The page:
Here is another delightful recipe from Jerusalem (by Ottolenghi & Tamimi). I made the most delicious chicken broth I've ever had (true life, no hyperbole) from Oma & Bella on Saturday, and used the leftover chicken to make this salad. It was really quite prescient of me because I promptly came down with a 24-hour bug of some sort on Sunday. I essentially lived on broth, saltines, and diluted Gatorade for a couple days before feeling normal again. Truly, this broth is magical. I can post the full recipe if you'd like, but suffice to say it was an almost three hour affair involving celery root, parsnips, carrots, leeks, dill, and parsley. How could that not be excellent? There's a special place in my heart for parsnips, so it already couldn't go wrong. I think the most instrumental techniques were a) covering the raw chicken in Kosher salt and letting it sit for half an hour before rinsing and cooking and b) constantly skimming any foam off the top of the pot to keep the broth crystal clear. I'm sorry to say that I've eaten (well, drunk for the most part) it all already.


These are crazy times, friends. I'm starting to think seriously about my move to Washington, D.C., after graduation. I'll be working there for the next two years as a financial analyst in the relatively new Consumer Financial Protection Bureau (CFPB), and I'm super excited. I haven't done anything quite like this before, but my seemingly disconnected experiences throughout college came together nicely for this opportunity. I've started apartment hunting, searching for an adult volleyball league, and looking for [cheap] language classes for my abundance of spare time (in comparison to UChicago life). Exciting!! But first I need to graduate, which entails me finishing my honors thesis. That's been going fairly well, in the sense that I haven't hit any major road blocks in experimentation or writing, but a lot more slowly than I had anticipated.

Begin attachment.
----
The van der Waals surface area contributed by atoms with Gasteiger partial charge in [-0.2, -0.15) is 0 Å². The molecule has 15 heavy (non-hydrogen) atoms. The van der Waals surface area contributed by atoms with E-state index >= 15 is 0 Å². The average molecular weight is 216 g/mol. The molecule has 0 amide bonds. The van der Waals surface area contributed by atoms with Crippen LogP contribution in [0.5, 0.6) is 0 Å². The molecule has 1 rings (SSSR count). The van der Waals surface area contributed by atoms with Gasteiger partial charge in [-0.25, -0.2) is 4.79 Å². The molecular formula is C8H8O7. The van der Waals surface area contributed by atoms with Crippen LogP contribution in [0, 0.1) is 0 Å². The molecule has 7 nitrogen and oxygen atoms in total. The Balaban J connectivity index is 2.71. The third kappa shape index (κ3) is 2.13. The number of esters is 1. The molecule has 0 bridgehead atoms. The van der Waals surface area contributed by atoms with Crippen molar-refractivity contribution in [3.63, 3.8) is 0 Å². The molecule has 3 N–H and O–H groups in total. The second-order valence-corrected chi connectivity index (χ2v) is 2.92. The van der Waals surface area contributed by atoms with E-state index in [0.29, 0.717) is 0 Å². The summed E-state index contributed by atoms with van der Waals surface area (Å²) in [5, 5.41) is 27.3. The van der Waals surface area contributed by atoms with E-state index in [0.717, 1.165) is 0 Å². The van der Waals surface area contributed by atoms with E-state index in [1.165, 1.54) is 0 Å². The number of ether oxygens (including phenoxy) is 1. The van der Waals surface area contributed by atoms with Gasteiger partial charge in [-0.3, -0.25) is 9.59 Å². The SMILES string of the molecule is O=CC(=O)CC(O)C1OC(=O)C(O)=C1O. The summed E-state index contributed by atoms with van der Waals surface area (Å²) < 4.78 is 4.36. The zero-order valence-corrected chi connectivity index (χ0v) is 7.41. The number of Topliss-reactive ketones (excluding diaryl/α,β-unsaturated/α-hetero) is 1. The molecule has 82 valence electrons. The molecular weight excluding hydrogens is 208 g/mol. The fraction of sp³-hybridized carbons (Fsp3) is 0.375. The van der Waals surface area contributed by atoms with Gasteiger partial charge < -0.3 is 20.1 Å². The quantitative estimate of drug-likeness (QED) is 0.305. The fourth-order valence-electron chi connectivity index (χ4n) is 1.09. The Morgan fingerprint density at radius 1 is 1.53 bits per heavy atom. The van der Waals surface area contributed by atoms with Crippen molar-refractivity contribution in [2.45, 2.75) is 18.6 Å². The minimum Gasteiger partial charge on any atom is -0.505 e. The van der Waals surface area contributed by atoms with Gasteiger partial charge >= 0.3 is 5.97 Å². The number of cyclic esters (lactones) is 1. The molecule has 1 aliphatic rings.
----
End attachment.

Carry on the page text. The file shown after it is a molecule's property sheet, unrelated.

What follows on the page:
Otherwise I've been taking two absolutely fabulous linguistics classes to finish my minor, one on language and identity in Southeastern Europe and another specifically on contact linguistics. I've been so happy and engaged that I'm considering linguistics graduate school now, with an eye toward international policy work slash foreign service slash international economic consulting. That's not terribly specific, but I know at least that I do not want to go into academia per se. I've become increasingly interested in studying Ukrainian identity, especially as a function of language, in such a contested area with an incredibly interesting history and currently volatile political situation. Not to mention that I identify as ethnically Ukrainian, without really understanding why I personally identify as such, what that means for others, and what that identity entails among Ukrainians living in Ukraine or who recently emigrated. I'm writing a term paper on the emergence of Ukrainian identity through the establishment of its literary language, so we shall see what I dig up there. I'm also writing a term paper for my other linguistics class on a Ukrainian-Russian mixed language spoken in Ukraine called surzhyk (a pejorative term for flour made from mixed grains), which will be incredibly interesting for me.